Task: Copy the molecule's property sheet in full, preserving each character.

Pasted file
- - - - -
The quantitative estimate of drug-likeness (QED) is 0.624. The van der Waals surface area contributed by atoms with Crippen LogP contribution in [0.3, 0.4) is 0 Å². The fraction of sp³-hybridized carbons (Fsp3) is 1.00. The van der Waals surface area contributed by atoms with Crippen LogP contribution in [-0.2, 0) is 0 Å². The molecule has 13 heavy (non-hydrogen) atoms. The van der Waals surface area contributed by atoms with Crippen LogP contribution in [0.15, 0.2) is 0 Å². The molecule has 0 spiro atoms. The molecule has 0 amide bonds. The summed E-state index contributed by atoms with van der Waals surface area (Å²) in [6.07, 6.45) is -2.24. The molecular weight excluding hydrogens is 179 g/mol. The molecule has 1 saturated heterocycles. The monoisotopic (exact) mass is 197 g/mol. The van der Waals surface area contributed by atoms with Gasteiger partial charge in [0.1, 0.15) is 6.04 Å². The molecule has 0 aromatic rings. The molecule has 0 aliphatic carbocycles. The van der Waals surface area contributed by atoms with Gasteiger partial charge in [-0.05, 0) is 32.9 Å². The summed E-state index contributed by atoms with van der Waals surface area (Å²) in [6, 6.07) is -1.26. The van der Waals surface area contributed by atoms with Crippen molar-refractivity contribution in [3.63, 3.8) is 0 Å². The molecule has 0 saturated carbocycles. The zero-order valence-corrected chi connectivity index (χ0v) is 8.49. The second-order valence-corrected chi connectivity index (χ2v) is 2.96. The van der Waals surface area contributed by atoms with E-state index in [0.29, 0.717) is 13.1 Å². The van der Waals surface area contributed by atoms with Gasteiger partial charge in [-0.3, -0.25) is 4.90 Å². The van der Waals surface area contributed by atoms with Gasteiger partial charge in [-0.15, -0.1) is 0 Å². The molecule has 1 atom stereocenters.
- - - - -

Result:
The quantitative estimate of drug-likeness (QED) is 0.624. The van der Waals surface area contributed by atoms with Crippen LogP contribution in [0.3, 0.4) is 0 Å². The fraction of sp³-hybridized carbons (Fsp3) is 1.00. The van der Waals surface area contributed by atoms with Crippen LogP contribution in [-0.2, 0) is 0 Å². The molecule has 13 heavy (non-hydrogen) atoms. The van der Waals surface area contributed by atoms with Crippen LogP contribution in [0.15, 0.2) is 0 Å². The molecule has 0 spiro atoms. The molecule has 0 amide bonds. The summed E-state index contributed by atoms with van der Waals surface area (Å²) in [6.07, 6.45) is -2.24. The molecular weight excluding hydrogens is 179 g/mol. The molecule has 1 saturated heterocycles. The monoisotopic (exact) mass is 197 g/mol. The van der Waals surface area contributed by atoms with Gasteiger partial charge in [0.1, 0.15) is 6.04 Å². The molecule has 0 aromatic rings. The molecule has 0 aliphatic carbocycles. The van der Waals surface area contributed by atoms with Gasteiger partial charge in [-0.05, 0) is 32.9 Å². The summed E-state index contributed by atoms with van der Waals surface area (Å²) in [6, 6.07) is -1.26. The van der Waals surface area contributed by atoms with Crippen molar-refractivity contribution in [3.63, 3.8) is 0 Å². The molecule has 0 saturated carbocycles. The zero-order valence-corrected chi connectivity index (χ0v) is 8.49. The second-order valence-corrected chi connectivity index (χ2v) is 2.96. The van der Waals surface area contributed by atoms with E-state index in [0.29, 0.717) is 13.1 Å². The van der Waals surface area contributed by atoms with Gasteiger partial charge in [-0.3, -0.25) is 4.90 Å². The van der Waals surface area contributed by atoms with Gasteiger partial charge in [-0.15, -0.1) is 0 Å². The molecule has 1 atom stereocenters.